Keep Bob and Jane in your prayers (they are the top of the prayer list). Pray for a speedy recovery and a return to good health.

 

Toys for Tots Drive Begins

Please contribute to Toys for Tots

Every Christmas season St. Peter’s parishioners contribute to Toys for Tots which gives children who otherwise would receive no gifts some presents on Christmas Day.

If you would like to contribute, bring an unwrapped present for a child in its original packaging. A collection box is in the Social Hall. We will deliver them to the fire station where they are collected for distribution to the needy children.

 

Need Volunteers to Pack Bake Sale items on Thursday November 9 at 1:00pm

Can you volunteer?

Can you help pack bake sale items on Thursday, November 9 at 1:00pm? Please mention it to Tom or Marlene Haley. Orders will be distributed on Sunday, November 12 and 19 following the Divine Liturgy.

 

Memorial Prayers of John Spiropoulos and Plato Pavis, Sunday November 5, 2017

John Spiropoulos

Thirteen year memorial prayers will be offered of John Spiropoulos, father of Joan Simon, on Sunday, November 5, 2017 following the Divine Liturgy. John was born in Manhattan and grew up in Elmhurst, Queens, NY. He had resided in Succasunna for 47 years before moving to Mt. Arlington, New Jersey. He also resided in Ft. Myers, FL. Mr. Spiropoulos served in World War II and the Korean War as a First Lieutenant in the US Marine Corps. He was a 1947 graduate of Princeton University where he earned his B.S. Degree in Economics and was Captain of the Varsity fencing team. Mr. Spiropoulos worked as a market research analyst for various companies, including Reliance Electric in Newark, NJ.

 
Plato Pavis

One year memorial prayers will be offered for Plato Pavis was a long time resident of Fort Myers, a locally known painter, and a much loved man in the local Orthodox community. Plato possessed an indomitable spirit and was active until his death at 97 years old. Several years ago the Fort Myer’s News Press published an article that reveals what an interesting man Plato was.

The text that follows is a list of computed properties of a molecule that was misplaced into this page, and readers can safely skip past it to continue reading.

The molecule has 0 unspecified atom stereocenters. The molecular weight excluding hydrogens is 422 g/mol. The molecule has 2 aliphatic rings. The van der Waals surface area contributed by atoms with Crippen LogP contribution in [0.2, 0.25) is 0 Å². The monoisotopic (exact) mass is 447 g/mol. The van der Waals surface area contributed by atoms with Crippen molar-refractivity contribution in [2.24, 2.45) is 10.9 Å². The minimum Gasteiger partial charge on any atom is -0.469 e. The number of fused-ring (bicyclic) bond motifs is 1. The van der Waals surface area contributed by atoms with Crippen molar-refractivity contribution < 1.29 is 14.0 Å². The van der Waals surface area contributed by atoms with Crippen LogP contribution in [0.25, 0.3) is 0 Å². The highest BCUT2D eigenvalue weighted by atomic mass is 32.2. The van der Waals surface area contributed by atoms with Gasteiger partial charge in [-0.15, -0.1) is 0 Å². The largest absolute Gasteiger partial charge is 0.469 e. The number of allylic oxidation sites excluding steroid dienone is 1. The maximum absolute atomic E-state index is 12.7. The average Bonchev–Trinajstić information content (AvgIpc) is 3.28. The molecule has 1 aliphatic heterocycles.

Both memorials are sponsored by John and Joan Simon.

 

Church Clean Up Day, Saturday November 4, 2017 following Divine Liturgy at 9:00am

Church Clean Up Day

Church clean up day is scheduled for Saturday, November 4 starting at 10:30am. Please note that this follows a Divine Liturgy at 9:00am for St. Raphael of Brooklyn that our Metropolitan requires us to celebrate.

Please bring your cleaning tools from home along. We will have supplies at Church as well the the more we have the easier and faster the job can be done.

This prepares the Church for the Christmas and Epiphany season.

Many hands make light work. The more volunteers we have, the quicker the clean up can be done.

Calendar At A Glance

  • Wednesday, October 25, 2017 6:30pm Liturgy Eve of St. Demetrios
  • Tuesday, October 31, 2017 5:30pm Trunk or Treat. Meet at Church at 5:30.

  • Wednesday, November 1, 2017 6:30pm Choir Practice
  • Wednesday, November 1, 2017 7:00pm “Living the Orthodox Faith” Class
  • Saturday, November 4, 2017 9:00am (NOTE TIME) Liturgy St. Raphael of Brooklyn
  • Saturday, November 4, 2017 10:30am Church Clean Up Day
  • Sunday, November 5, 2017 John Spiropoulos and Plato Pavis Memorial by John and Joan Simon
  • Wednesday, November 7, 2017 6:30pm Liturgy Eve of Archangels Michael and Gabriel
  • Wednesday, November 8, 2017 6:30pm Liturgy Eve of St. Nektarios
  • Saturday, November 15, 2017 Nativity Fast begins
  • Saturday, November 15, 2017 Charity Drive for NAMI and Toys for Tots begins
  • Wednesday, November 15, 2017 6:30pm Choir Practice
  • Saturday, December 2, 2017 3:30pm Social Hall Decoration, Vespers, Potluck Day
 

Wisdom From The Elders

The most pure name of Jesus cannot tolerate to dwell in the midst of impurity. It requires that all impurity should be expelled and vanished from the vessel of the soul. It enters the vessel according to the degree of its purity, and it at once begins to act in it and effect the further purification for which the man’s own efforts were insufficient and which is needed if the vessel is to become a worthy recepticle for the spiritual treasure, a shrine for the most holy name.
St. Ignatius Brianchaninov

If you wish that God should speedily give you hearty faith in prayer, strive with all your heart to speak and to do everything in regard to other people sincerely, and never be deceitful in your dealings with them. If you are straightforward and truthful with others, then God will give you straightforwardness and sincere faith also in reference to Himself.